- The Washington Times - Tuesday, July 8, 2003

From combined dispatches

Microsoft Corp. will start giving shares of stock to employees instead of granting stock options and will record the expenses on its books.

The changes announced yesterday will give employees actual shares of Microsoft stock over time instead of options, which give holders the right to buy stock at a set price. Employees generally are given options to purchase stock at prices tied to the day they start work with Microsoft, the world’s largest software company.

With the stock markets struggling to claw out of a three-year bear market, stock prices are considerably lower than in the late 1990s and 2000 and many have complained their options are worthless.

The company also is working on a way to let staff realize some value from options that can’t be exercised profitably.

The change, which goes into effect in September, will help Microsoft retain and attract high-quality employees, Chief Executive Steve Ballmer said.

“Our compensation philosophy is simple,” he said. “We want to be a magnet for the best people by paying smarter. We want to attract and retain employees by offering real ownership and great long-term financial incentives.

“And we want to ensure that our senior employees’ total compensation is even more closely linked to growth in the number and satisfaction of our customers,” he said.

The Redmond, Wash., software giant announced the change after the close of markets. It finished the regular session up 28 cents at $27.70.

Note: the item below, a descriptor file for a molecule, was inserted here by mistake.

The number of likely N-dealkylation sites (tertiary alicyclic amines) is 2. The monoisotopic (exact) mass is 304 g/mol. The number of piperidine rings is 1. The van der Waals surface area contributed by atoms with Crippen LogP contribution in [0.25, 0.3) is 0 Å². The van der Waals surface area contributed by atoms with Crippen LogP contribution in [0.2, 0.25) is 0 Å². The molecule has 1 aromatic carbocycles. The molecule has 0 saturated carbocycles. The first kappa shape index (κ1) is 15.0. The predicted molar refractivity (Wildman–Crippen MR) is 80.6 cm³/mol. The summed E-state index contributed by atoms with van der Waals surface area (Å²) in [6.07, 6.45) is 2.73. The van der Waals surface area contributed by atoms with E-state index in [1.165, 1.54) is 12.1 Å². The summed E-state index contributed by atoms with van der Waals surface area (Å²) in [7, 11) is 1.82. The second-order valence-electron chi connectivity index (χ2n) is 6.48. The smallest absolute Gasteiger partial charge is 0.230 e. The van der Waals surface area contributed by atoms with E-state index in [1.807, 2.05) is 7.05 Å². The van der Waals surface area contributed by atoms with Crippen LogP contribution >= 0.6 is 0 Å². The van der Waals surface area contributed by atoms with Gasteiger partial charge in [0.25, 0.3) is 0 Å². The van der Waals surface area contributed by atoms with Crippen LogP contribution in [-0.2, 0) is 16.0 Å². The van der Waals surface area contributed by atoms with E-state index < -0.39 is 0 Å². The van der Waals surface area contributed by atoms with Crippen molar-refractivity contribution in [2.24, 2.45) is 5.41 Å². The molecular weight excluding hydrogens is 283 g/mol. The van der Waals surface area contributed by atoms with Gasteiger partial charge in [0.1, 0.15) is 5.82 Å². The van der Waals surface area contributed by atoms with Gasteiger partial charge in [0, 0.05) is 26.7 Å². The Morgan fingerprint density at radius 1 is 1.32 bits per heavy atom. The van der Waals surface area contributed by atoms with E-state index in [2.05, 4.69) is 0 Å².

Microsoft’s changes in its stock-compensation program come as debate intensifies over whether companies should be required to deduct the expense of the options from earnings.

In Microsoft’s 2002 annual report, it estimated the impact of deducting the cost of options as an expense. Microsoft said its net income would have been $5.35 billion, a 32 percent drop from the $7.83 billion it reported.

“Since Microsoft is the bellwether, we can expect other technology companies to follow suit,” said Diane Garnick, chief U.S. portfolio strategist at Dresdner Kleinwort Wasserstein. Dresdner Kleinwort is part of Allianz AG, whose Dresdner RCM investment firm owned 77 million shares of Microsoft in March.

As of June 30, 2002, the company had 802 million options outstanding. About 88 percent of Microsoft’s outstanding options have exercise prices that make conversion unprofitable, spokesman Mark Murray said. Most of the profitable options expire next summer.

Microsoft Chief Financial Officer John Connors declined to estimate the options-related costs. The company will provide details when it reports earnings for the quarter ended June 30 on July 17 and in a meeting with analysts July 24.

The new stock grants will vest over five years and will be smaller than the option grants, Microsoft spokeswoman Stacy Drake said.

Mr. Ballmer said in July 2002 that the company was sticking to the way it accounts for options while participating in discussions with computer and software companies about what the industry should do with options.

At the same time, he said some companies in the industry see “something that sounds very, very gloomy that would happen as a consequence” of expensing options. He said he might “not share that view.”

Companies such as Intel Corp. and Dell Computer Corp. have joined the International Employee Stock Options Coalition, a lobbying group supporting bills to delay the Financial Accounting Standards Board’s (FASB) plans to list options as an expense.

“This has got to take the wind out of the sails of people in Congress that are pushing for legislation to delay or derail FASB,” said Robert Willens, tax and accounting analyst for Lehman Brothers Holdings Inc.

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